The first two productions reviewed here, ''Deviant Craft'' and ''C'est La Vie,'' represent two of the more conceptually interesting shows presented in nontraditional spaces.
* DEVIANT CRAFT (Creative Time): The new work by W. David Hancock, OBIE winner for last season's ''Convention of Cartography.'' ''Deviant Craft'' was presented in the Anchorage, the massive stone foundation for the Brooklyn Bridge, featuring vaulted chambers more than 50 feet high. This highly conceptual piece revolved around a misbegotten production of ''The Tempest'' supposedly being presented by the ''Phlogiston Foundation,'' a fictional penal colony for women who have committed violent crimes. But the work itself did not live up to its dramatic setting. (Extended through Aug. 13.)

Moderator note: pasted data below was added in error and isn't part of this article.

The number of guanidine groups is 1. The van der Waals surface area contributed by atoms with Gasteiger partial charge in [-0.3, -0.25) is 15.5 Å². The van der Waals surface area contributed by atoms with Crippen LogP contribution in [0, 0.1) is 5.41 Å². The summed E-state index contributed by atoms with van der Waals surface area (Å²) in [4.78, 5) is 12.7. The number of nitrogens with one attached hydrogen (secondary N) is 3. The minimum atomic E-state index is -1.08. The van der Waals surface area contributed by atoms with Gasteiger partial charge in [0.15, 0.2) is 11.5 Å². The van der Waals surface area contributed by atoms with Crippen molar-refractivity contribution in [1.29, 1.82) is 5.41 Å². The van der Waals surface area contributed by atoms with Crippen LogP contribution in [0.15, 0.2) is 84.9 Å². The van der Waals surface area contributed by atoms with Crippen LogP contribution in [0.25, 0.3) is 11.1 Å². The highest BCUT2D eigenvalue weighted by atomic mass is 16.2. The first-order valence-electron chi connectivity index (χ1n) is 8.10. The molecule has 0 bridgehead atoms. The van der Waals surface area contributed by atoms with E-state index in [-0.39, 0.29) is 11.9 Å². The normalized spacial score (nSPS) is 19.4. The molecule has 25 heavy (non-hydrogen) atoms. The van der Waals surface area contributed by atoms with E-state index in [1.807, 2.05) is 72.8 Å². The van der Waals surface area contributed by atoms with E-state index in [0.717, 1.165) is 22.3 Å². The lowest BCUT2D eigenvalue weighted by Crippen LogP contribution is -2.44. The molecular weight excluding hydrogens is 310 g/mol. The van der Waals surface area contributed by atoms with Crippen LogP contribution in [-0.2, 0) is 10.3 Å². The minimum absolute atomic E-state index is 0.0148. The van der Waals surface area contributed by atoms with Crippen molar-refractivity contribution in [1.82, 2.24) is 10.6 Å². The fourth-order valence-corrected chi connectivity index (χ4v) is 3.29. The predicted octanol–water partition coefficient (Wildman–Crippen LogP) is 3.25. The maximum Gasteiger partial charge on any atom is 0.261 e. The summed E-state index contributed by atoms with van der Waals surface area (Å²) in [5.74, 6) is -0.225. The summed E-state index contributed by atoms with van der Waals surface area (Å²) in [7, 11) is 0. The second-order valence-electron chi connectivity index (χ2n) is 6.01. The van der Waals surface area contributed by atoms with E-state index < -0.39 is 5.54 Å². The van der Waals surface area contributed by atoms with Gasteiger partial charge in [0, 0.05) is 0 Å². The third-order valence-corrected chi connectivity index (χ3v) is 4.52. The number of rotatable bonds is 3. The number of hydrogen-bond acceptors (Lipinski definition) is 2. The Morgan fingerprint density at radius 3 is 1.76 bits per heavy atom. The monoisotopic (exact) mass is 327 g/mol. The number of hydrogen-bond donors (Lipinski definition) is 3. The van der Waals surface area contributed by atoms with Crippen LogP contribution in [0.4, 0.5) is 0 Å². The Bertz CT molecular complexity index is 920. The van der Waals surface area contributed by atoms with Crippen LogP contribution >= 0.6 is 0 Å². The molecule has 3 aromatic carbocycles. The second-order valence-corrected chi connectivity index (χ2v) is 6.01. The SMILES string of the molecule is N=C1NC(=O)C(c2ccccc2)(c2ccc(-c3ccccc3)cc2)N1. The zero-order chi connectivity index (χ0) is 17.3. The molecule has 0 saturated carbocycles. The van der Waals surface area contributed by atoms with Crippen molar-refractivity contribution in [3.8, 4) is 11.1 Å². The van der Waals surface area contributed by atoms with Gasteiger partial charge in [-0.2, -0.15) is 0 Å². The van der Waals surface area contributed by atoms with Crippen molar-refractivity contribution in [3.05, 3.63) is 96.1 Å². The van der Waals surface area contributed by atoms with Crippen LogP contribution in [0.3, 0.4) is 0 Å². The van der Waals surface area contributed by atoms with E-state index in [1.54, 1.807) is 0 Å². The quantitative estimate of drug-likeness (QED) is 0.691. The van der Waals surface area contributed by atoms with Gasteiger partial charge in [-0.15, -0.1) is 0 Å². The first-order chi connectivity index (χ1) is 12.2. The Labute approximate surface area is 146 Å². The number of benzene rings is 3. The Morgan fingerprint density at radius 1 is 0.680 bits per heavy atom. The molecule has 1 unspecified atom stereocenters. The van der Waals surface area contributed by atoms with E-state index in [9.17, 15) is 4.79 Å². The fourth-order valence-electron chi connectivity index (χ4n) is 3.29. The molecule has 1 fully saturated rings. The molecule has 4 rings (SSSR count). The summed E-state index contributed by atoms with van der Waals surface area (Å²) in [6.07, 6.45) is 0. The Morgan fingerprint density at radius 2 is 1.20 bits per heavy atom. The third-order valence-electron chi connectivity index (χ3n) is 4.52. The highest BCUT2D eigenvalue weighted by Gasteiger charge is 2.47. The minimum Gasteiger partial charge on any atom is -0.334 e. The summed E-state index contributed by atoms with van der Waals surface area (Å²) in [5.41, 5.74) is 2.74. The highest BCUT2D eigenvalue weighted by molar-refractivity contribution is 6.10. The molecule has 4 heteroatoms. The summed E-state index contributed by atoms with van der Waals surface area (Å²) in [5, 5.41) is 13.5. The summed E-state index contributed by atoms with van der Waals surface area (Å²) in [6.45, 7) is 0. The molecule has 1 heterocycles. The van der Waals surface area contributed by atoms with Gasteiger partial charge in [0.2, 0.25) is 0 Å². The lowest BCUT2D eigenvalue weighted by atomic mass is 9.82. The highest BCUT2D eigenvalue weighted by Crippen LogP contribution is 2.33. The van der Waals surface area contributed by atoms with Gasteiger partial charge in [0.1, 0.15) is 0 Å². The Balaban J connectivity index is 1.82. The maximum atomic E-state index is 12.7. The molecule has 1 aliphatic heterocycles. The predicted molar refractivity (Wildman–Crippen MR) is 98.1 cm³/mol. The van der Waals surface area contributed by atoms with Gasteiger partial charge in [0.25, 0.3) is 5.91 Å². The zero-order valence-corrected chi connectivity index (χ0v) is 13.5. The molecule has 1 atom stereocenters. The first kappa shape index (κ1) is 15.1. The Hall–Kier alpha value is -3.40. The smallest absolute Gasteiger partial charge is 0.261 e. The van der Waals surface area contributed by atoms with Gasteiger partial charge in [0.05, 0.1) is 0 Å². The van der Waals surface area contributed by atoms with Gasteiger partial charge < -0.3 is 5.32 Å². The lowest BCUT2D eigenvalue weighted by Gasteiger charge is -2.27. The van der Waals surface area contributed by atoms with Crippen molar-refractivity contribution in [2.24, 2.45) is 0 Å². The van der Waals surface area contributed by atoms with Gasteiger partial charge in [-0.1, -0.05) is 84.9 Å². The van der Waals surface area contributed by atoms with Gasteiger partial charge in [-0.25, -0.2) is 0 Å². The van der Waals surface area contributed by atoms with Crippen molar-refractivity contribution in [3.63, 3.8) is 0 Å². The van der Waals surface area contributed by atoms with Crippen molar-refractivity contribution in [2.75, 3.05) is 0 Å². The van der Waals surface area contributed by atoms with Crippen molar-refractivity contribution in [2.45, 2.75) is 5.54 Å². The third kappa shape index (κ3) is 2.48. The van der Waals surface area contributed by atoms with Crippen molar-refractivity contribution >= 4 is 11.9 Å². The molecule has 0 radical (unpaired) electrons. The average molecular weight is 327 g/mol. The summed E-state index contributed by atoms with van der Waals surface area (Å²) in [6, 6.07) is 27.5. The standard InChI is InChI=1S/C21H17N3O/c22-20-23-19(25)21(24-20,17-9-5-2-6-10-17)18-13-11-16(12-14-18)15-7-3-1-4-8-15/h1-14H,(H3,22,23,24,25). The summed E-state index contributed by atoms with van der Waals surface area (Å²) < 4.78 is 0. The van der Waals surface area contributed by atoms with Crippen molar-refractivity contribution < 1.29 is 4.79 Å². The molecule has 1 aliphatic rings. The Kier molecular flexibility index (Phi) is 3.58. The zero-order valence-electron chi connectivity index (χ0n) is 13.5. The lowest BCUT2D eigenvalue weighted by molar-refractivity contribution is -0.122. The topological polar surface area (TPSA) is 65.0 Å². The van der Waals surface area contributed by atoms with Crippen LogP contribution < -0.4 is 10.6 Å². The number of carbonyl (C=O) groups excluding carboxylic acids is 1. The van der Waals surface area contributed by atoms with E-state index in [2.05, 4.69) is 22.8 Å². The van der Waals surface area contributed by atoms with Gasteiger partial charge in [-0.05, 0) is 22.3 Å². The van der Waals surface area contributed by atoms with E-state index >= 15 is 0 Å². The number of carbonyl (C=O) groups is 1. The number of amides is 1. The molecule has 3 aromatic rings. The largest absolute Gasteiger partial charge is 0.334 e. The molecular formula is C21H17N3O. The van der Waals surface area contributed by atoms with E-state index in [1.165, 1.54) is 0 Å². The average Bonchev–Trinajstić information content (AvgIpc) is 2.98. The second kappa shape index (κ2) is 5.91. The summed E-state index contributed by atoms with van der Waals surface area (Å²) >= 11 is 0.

* C'EST LA VIE (Lincoln Center Out of Doors/Dancing in the Streets): A highly ambitious piece conceived and directed by Veronique Guillaud. For several nights over the last week, hundreds of New Yorkers gathered in the outdoor plaza at Lincoln Center, gazing, with binoculars in hand, at the windows of the Radisson Empire Hotel across the street. There, dozens of actors, visible through the windows of the rooms, enacted mini-dramas, which the audience heard through headphones tuned into a low-frequency radio signal. The writing and acting didn't measure up to the ambitiousness of the concept, but the experience was certainly unforgettable.
* PETS! (Theatre East): A musical revue celebrating the joys and sorrows of pet ownership, with sketches and songs contributed by 17 composers and lyricists, performed by an engaging five-member cast and a few live animals who act with blase indifference. Directed and choreographed by Helen Butleroff, ''Pets!'' is a bland, cheerful entertainment that has its moments, but most of the material lacks any real distinction.